Jack and Jill vs. The World

Dir. Vanessa Parise (First Look International)

The popular appeal of the new film “Jack and Jill vs. the World” rests primarily on its once-famous heartthrob, Freddie Prinze, Jr., whose 90s career is on the verge of being forgotten by the current teeny-bopper audience. The “She’s All That” star emerges from the depths of post-teen stardom, slightly older and chubbier, to reclaim his role as pretty boy. Prinze’s mediocre performance is a perfect match to the film’s corny plot, which isn’t terrible but nonetheless fails to rise above the chick-flick genre.

Prinze plays Jack, a heartless and materialistic advertising executive with a soul in serious need of rescue. Enter: Jill, played by still up-and-coming actress Taryn Manning, a beautiful and charismatic young woman with a carefree attitude. Jack is struck by her positive approach to life and the two become roommates (and a pseudo-couple); but their differing outlooks continuously clash.

What Jack does not know is that Jill’s liveliness spawns from her lack of time—she has been diagnosed with cystic fibrosis. As Jack and Jill take on the world in this “Sweet November” look-alike, they create their own manifesto, combining both Jill’s optimism and Jack’s pessimism. However, anger arises when Jill violates rule number one—be honest.

While this predictable film may have a few cringe-worthy moments, director Vanessa Parise ’93 adds stylistic touches with her crafty camera work. Split-screen frames and smooth transitions are evidence of Parise’s creativity. Nevertheless, no amount of artistic flair can rescue the film from a handful of unnecessary and downright nonsensical scenes—such as a slap fight between Jack and his best friend, a moment that’s neither humorous nor important to the plot.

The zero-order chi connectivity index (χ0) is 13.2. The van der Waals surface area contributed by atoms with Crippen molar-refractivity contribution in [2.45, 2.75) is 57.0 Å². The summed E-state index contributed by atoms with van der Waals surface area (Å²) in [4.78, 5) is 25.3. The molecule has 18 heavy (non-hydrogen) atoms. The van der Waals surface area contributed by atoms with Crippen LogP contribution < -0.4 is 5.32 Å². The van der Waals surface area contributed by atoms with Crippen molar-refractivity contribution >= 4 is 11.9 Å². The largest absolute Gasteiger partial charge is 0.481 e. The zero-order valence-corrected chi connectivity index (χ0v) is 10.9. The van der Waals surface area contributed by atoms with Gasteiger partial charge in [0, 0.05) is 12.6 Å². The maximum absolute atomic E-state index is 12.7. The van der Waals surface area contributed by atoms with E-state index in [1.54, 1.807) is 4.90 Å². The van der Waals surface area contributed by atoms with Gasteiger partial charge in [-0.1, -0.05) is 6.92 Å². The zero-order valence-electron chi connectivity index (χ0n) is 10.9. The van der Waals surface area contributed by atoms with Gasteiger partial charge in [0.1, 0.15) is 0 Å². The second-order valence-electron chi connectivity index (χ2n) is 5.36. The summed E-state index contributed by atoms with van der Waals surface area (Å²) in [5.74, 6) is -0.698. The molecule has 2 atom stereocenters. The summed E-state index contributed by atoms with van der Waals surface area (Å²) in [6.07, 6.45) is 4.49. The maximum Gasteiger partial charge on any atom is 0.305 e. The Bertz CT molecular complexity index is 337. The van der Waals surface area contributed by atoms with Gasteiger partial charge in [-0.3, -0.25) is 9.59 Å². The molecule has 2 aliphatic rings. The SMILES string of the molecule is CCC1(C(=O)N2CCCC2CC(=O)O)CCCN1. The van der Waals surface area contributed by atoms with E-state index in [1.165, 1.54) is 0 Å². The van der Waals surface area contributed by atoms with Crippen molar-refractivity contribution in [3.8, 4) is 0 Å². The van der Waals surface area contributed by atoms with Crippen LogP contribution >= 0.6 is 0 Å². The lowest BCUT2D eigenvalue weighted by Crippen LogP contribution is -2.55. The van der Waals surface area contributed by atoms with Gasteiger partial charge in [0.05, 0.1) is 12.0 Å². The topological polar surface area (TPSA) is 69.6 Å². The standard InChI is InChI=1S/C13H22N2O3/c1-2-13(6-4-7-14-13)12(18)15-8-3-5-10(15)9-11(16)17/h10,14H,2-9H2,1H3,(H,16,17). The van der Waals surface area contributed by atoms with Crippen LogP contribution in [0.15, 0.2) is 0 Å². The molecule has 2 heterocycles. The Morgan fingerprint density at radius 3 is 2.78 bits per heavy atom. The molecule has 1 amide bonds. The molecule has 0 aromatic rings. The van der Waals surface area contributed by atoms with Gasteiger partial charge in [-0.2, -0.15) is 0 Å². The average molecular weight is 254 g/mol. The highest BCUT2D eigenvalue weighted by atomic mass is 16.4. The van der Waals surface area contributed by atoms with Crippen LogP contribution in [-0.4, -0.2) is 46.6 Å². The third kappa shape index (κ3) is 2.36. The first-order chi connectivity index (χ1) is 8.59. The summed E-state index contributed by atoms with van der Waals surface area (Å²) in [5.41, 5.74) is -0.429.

Though a few superfluous lines are expected in any film, the already short 89-minute “Jack and Jill vs. the World” digresses too far with a tangential storyline involving Jack’s father. Rather than use Jack’s father as a narrative ploy to illuminate Jill’s healing effect on Jack’s life, Parise fails to utilize the character, creating an unnecessary tangent that both confuses and disturbs the flow of the film.

Despite these pointless scenes, in which the actors find it understandably difficult to be convincing, the performances overall are satisfactory. Though I don’t predict any Oscars, none of the actors distract from the film. Parise, who also co-wrote the screenplay, decently fulfills her role as Jill’s best friend Lucy. Co-writer Peter Stebbings also does an adequate job playing the part of Jack’s colleague and friend, George.

Both leads, Prinze and Manning, are experienced enough actors to deliver believable performances, though Manning’s dynamic character somewhat steals the show. As a victim of cystic fibrosis with bright blonde hair who manages to radiate happiness in spite of her condition, Jill is back-and-forth between jovial and sad. Manning’s ability to balance both of these emotions—as well as embody their effects in one performance—is noteworthy, while Prinze’s role requires little more effort than putting on a frown and a furrowed brow. His character, like his acting, is a bit of a bore.